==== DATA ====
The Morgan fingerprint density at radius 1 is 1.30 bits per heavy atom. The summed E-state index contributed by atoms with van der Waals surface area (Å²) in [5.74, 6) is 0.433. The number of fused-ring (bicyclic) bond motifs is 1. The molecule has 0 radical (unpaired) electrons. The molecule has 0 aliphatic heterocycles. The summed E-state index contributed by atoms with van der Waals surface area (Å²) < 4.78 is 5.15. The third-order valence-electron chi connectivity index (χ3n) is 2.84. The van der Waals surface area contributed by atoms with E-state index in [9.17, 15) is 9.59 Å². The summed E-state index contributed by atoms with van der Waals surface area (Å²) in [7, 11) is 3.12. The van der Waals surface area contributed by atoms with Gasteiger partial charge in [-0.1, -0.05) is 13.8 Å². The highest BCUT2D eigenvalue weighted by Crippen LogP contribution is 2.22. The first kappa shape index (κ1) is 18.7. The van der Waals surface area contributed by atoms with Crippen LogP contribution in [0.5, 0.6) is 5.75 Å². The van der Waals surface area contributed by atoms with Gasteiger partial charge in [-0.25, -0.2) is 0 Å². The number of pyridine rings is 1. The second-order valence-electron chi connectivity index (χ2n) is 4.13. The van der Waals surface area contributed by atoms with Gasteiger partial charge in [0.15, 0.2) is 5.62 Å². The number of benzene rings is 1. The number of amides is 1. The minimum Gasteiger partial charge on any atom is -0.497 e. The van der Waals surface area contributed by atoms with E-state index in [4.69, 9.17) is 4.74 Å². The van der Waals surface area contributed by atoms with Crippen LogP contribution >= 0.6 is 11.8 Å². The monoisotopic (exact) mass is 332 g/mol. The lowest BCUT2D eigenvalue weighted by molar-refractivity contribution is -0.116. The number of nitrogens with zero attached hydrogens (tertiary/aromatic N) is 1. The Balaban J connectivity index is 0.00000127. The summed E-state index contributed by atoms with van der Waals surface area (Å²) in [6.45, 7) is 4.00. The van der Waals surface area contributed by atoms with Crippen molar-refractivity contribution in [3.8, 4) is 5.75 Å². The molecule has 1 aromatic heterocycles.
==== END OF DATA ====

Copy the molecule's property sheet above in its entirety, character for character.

The Morgan fingerprint density at radius 1 is 1.30 bits per heavy atom. The summed E-state index contributed by atoms with van der Waals surface area (Å²) in [5.74, 6) is 0.433. The number of fused-ring (bicyclic) bond motifs is 1. The molecule has 0 radical (unpaired) electrons. The molecule has 0 aliphatic heterocycles. The summed E-state index contributed by atoms with van der Waals surface area (Å²) < 4.78 is 5.15. The third-order valence-electron chi connectivity index (χ3n) is 2.84. The van der Waals surface area contributed by atoms with E-state index in [9.17, 15) is 9.59 Å². The summed E-state index contributed by atoms with van der Waals surface area (Å²) in [7, 11) is 3.12. The van der Waals surface area contributed by atoms with Gasteiger partial charge in [-0.1, -0.05) is 13.8 Å². The highest BCUT2D eigenvalue weighted by Crippen LogP contribution is 2.22. The first kappa shape index (κ1) is 18.7. The van der Waals surface area contributed by atoms with Crippen LogP contribution in [0.5, 0.6) is 5.75 Å². The van der Waals surface area contributed by atoms with Gasteiger partial charge in [-0.25, -0.2) is 0 Å². The number of pyridine rings is 1. The second-order valence-electron chi connectivity index (χ2n) is 4.13. The van der Waals surface area contributed by atoms with Gasteiger partial charge in [0.15, 0.2) is 5.62 Å². The number of benzene rings is 1. The number of amides is 1. The minimum Gasteiger partial charge on any atom is -0.497 e. The van der Waals surface area contributed by atoms with E-state index in [4.69, 9.17) is 4.74 Å². The van der Waals surface area contributed by atoms with Crippen LogP contribution >= 0.6 is 11.8 Å². The monoisotopic (exact) mass is 332 g/mol. The lowest BCUT2D eigenvalue weighted by molar-refractivity contribution is -0.116. The number of nitrogens with zero attached hydrogens (tertiary/aromatic N) is 1. The Balaban J connectivity index is 0.00000127. The summed E-state index contributed by atoms with van der Waals surface area (Å²) in [6.45, 7) is 4.00. The van der Waals surface area contributed by atoms with Crippen molar-refractivity contribution in [3.8, 4) is 5.75 Å². The molecule has 1 aromatic heterocycles.